Business plan guide

What is a business plan and why do I need one?

A business plan is a written document that describes your business, its objectives and strategies, the market you are targeting and your financial forecast. It is important to have a business plan because it helps you set realistic goals, secure external funding, measure your success, clarify operational requirements and establish reasonable financial forecasts. Preparing your plan will also help you focus on how to operate your new business and give it the best chance for success.

Securing financial assistance to start your new business will be directly related to the strength of your business plan. To be considered a viable candidate to receive funds from a financial institution or investors, you must demonstrate that you understand every aspect of your business and its ability to generate profit.

A business plan is more than just something to show lenders and investors, it is also necessary to help you plan for the growth and progress of your business. Your business’s success can depend on your plans for the future.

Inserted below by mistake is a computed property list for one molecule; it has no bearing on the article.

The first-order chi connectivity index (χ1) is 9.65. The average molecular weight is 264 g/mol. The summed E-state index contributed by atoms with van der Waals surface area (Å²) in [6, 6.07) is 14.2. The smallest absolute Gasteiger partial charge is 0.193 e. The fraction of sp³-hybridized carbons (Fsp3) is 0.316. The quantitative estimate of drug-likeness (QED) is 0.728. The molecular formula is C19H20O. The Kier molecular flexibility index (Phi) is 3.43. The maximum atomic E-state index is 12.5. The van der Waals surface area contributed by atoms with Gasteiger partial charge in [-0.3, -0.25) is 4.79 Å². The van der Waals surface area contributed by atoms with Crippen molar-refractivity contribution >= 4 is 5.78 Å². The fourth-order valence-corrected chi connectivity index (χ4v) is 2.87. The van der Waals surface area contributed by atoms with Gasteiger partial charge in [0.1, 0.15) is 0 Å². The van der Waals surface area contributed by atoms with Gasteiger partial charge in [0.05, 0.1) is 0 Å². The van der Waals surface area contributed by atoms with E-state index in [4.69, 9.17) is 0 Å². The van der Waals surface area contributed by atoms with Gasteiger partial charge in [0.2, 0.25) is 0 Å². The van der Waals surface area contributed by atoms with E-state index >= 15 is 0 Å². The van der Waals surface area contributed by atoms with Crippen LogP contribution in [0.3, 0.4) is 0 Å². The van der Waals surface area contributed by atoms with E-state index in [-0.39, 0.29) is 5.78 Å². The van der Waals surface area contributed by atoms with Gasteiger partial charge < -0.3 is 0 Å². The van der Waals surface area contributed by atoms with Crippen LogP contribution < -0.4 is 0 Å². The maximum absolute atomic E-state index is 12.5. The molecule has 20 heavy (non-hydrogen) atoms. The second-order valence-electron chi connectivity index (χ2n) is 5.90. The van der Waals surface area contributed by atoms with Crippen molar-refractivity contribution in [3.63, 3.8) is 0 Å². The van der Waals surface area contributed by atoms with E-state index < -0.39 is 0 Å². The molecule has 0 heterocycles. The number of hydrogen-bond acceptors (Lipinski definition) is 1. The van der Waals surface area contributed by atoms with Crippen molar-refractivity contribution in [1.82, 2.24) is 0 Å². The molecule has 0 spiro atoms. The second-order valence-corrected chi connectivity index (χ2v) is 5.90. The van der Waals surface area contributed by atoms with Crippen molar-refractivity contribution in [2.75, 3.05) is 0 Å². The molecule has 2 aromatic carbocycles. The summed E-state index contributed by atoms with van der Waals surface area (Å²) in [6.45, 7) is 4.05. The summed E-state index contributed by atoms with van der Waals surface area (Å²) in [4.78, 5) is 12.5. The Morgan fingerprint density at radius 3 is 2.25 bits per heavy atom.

Listed below are examples of questions to ask yourself when writing your business plan:

  • How will I generate a profit?
  • How will I run the business if sales are low or if profits are down?
  • Who is my competition, and how will we coexist?
  • Who is my target market?

What should be included in a business plan?

Although business plans can vary in length and scope, all successful business plans contain common elements. The following points should be included in any business plan:

  1. Executive summary (business description)
  2. Identifying your business opportunity
  3. Marketing and sales strategy of a business plan
  4. Your team
  5. Operations